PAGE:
When I first met Andrew Huff, I half thought of him as “the enemy”. An incredibly stupid idea, I know, but it’s true.
In the summer of 2004 a small group of Chicagoist writers had gathered at Wicker Park’s Handlebar, for an evening of cheap beer and planning how we’d run our nascent blog. As we schemed in the back patio, at one point our editor Rachelle Bowden stopped the conversation, pointed and said, “Hey, I think that’s Andrew Huff. From Gapers Block!”
The rest of us tried to casually look over–maybe leer a bit–and check out “the competitor” team. There sat Andrew with his trademark pompadour and sideburns, accompanied by a small-sized group of Gapers writers, also drinking cheap beer and scheming, so it seemed.
Back in the pre-social media days, blog links were how you found out what was cool and trendy. And in Chicago, Chicagoist and Gapers Block were it. We knew it was true because ABC7 had done a profile on us.
Eventually someone from one or the other group sauntered over to the other and we began to talk. Cautiously, but in a friendly manner. We were “competitors” after all. We took goofy pictures to commemorate the momentous occasion.
For professional reasons I stopped writing for Chicagoist after a couple years, but also got to know some of the other Gapers Block writers. At some point I was invited to a Gapers party–they were constantly having them it seemed, and usually with cool invites.
I met Andrew for real. He invited me to write. So I did. And then we talked some more and became friends.
The weaving of a friendship is always more complicated than can be explained in words, of course. And our connection had a number of waypoints along the way, including an experimental ad network I managed, his support of my hyperlocal news site, some foundation-funded training weekends and the Chicago Media Softball League he was commissioner for.
Through it all though, was the presence of Gapers Block. Andrew was Gapers, and Gapers was Andrew.
He knew this of course, he has said as much to me during our many conversations about GB, in a half-lament, half-pride kind of way. I could sympathize, because I felt the same way about Center Square Journal, my neighborhood news site. The weight of it all. Knowing that people counted on you to tell you something they didn’t know. That there probably wasn’t anyone else in the world who cared nearly as much as you. If you stopped caring, who else would?
While Gapers Block, founded in 2003, was one of the first local “news and culture blogs” in the country, there are actually many like it, although each one is somewhat different. I helped found an organization, The Local Independent Online News Publishers (LION) in 2012, of which Gapers Block was a charter member.
The vast majority of these sites are either run by one person, or largely driven by a single personality. They are true mom & pop businesses that express the interests, care and integrity of the founder down to the last detail. Not surprisingly, in the last two years, a number of the earliest sites have winked out, as the founders grew tired of the grind, went broke or just lost the fire. New ones have sprung up too, but those too are mostly driven by one person.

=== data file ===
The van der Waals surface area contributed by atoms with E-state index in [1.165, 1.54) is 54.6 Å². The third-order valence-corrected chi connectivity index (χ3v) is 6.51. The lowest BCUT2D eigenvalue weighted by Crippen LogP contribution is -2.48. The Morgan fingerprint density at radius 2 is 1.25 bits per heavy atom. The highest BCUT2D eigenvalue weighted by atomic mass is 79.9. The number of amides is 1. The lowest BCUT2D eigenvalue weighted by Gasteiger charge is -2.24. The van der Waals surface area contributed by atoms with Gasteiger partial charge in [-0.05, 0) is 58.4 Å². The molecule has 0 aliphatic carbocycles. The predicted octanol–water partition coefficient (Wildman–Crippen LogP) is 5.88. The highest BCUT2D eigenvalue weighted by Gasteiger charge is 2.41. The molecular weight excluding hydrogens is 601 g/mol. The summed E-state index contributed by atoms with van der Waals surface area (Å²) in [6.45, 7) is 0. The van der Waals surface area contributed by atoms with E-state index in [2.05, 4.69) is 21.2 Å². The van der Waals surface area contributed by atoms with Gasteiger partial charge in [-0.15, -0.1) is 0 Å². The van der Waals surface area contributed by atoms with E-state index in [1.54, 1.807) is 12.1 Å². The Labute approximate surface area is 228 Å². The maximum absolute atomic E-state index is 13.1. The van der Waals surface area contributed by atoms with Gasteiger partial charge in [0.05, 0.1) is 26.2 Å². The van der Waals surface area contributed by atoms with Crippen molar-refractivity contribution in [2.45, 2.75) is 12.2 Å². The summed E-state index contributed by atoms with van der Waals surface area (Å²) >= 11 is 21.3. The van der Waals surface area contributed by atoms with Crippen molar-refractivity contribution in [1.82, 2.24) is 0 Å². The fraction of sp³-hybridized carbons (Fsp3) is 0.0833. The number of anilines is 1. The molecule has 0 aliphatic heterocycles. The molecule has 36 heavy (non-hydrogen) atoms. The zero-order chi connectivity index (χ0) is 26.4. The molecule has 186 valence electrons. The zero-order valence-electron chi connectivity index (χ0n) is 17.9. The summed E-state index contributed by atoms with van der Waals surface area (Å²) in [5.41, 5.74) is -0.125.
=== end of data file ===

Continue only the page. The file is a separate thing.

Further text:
I don’t think I’m speaking out of school to say that overcoming this “one-personality” problem is something Andrew struggled with. Indeed, it was something most of the LION members I knew struggled with. I did with Center Square Journal, and it was one of the reasons I shut it down in 2013.
The Struggle: On the one hand, local readers love your site and brand. On the other hand, they’re just not willing to pony up money to pay for it, and your local take on things doesn’t really extend beyond the region you’re in. You make enough money to keep the enterprise going, but not really enough to expand to a full staff. And how would you grow, anyway?
One group has been successful. Chicagoist, and later SFist, Shanghaist and more grew out of Gothamist in New York City, creating the Gothamist Network. Each city’s site has its own local take and flavor, but from what I saw from the inside as the network grew is that it was a once-in-a-lifetime kind of opportunity, taking hold of an audience and gaining brand equity before social media became predominant.
To become sustainable–and that’s a tricky word since twelve years of operation for Gapers Block could be argued by some as sustainable–you need to either create a huge national audience that brings in lots of ad revenue, or a local audience that’s willing to pay a great deal for your work up front.
This may seem elementary, but it was hardly the case in 2003, when Gapers launched. In fact, the I don’t think Andrew and I discussed the idea together until a couple years ago–and boy we talked about a lot of stuff.
In the last twelve years, the business of media has changed radically multiple times. And through it all, Andrew and Gapers Block has adapted and been open about those adaptations.
While most talk about Gapers’ closing has focused on its immense cultural contribution, I’d like to thank Andrew for helping me and so many others puzzle out the very difficult business challenges. Thank you for that lasting contribution.